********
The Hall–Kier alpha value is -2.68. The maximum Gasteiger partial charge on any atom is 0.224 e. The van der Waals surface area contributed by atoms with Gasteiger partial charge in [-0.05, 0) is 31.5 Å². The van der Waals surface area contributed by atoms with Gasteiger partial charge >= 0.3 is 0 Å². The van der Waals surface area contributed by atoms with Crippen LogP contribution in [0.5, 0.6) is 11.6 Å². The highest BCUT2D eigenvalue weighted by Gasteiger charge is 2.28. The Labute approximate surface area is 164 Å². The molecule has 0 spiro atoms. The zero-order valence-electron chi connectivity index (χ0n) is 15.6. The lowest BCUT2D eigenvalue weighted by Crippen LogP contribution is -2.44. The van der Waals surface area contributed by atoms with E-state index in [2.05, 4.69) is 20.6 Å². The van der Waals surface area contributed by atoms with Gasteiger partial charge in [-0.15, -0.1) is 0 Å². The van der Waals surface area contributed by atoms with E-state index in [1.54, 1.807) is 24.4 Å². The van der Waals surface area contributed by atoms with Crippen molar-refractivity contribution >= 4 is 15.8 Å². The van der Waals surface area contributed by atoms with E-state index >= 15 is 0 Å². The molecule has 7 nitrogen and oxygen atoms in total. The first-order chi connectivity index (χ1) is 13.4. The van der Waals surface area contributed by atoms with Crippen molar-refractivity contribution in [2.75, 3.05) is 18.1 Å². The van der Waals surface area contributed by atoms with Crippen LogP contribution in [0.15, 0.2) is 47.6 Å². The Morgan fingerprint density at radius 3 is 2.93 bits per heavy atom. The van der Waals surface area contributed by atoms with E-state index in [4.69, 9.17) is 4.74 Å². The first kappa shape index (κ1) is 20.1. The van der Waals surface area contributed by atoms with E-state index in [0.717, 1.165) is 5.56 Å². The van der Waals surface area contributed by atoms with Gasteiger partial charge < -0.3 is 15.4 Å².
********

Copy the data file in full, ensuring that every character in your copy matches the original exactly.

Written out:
The Hall–Kier alpha value is -2.68. The maximum Gasteiger partial charge on any atom is 0.224 e. The van der Waals surface area contributed by atoms with Gasteiger partial charge in [-0.05, 0) is 31.5 Å². The van der Waals surface area contributed by atoms with Gasteiger partial charge >= 0.3 is 0 Å². The van der Waals surface area contributed by atoms with Crippen LogP contribution in [0.5, 0.6) is 11.6 Å². The highest BCUT2D eigenvalue weighted by Gasteiger charge is 2.28. The Labute approximate surface area is 164 Å². The molecule has 0 spiro atoms. The zero-order valence-electron chi connectivity index (χ0n) is 15.6. The lowest BCUT2D eigenvalue weighted by Crippen LogP contribution is -2.44. The van der Waals surface area contributed by atoms with E-state index in [2.05, 4.69) is 20.6 Å². The van der Waals surface area contributed by atoms with Gasteiger partial charge in [-0.15, -0.1) is 0 Å². The van der Waals surface area contributed by atoms with E-state index in [1.54, 1.807) is 24.4 Å². The van der Waals surface area contributed by atoms with Crippen molar-refractivity contribution >= 4 is 15.8 Å². The van der Waals surface area contributed by atoms with E-state index >= 15 is 0 Å². The molecule has 7 nitrogen and oxygen atoms in total. The first-order chi connectivity index (χ1) is 13.4. The van der Waals surface area contributed by atoms with Crippen molar-refractivity contribution in [2.75, 3.05) is 18.1 Å². The van der Waals surface area contributed by atoms with Crippen LogP contribution in [0.15, 0.2) is 47.6 Å². The Morgan fingerprint density at radius 3 is 2.93 bits per heavy atom. The van der Waals surface area contributed by atoms with E-state index in [4.69, 9.17) is 4.74 Å². The first kappa shape index (κ1) is 20.1. The van der Waals surface area contributed by atoms with E-state index in [0.717, 1.165) is 5.56 Å². The van der Waals surface area contributed by atoms with Gasteiger partial charge < -0.3 is 15.4 Å².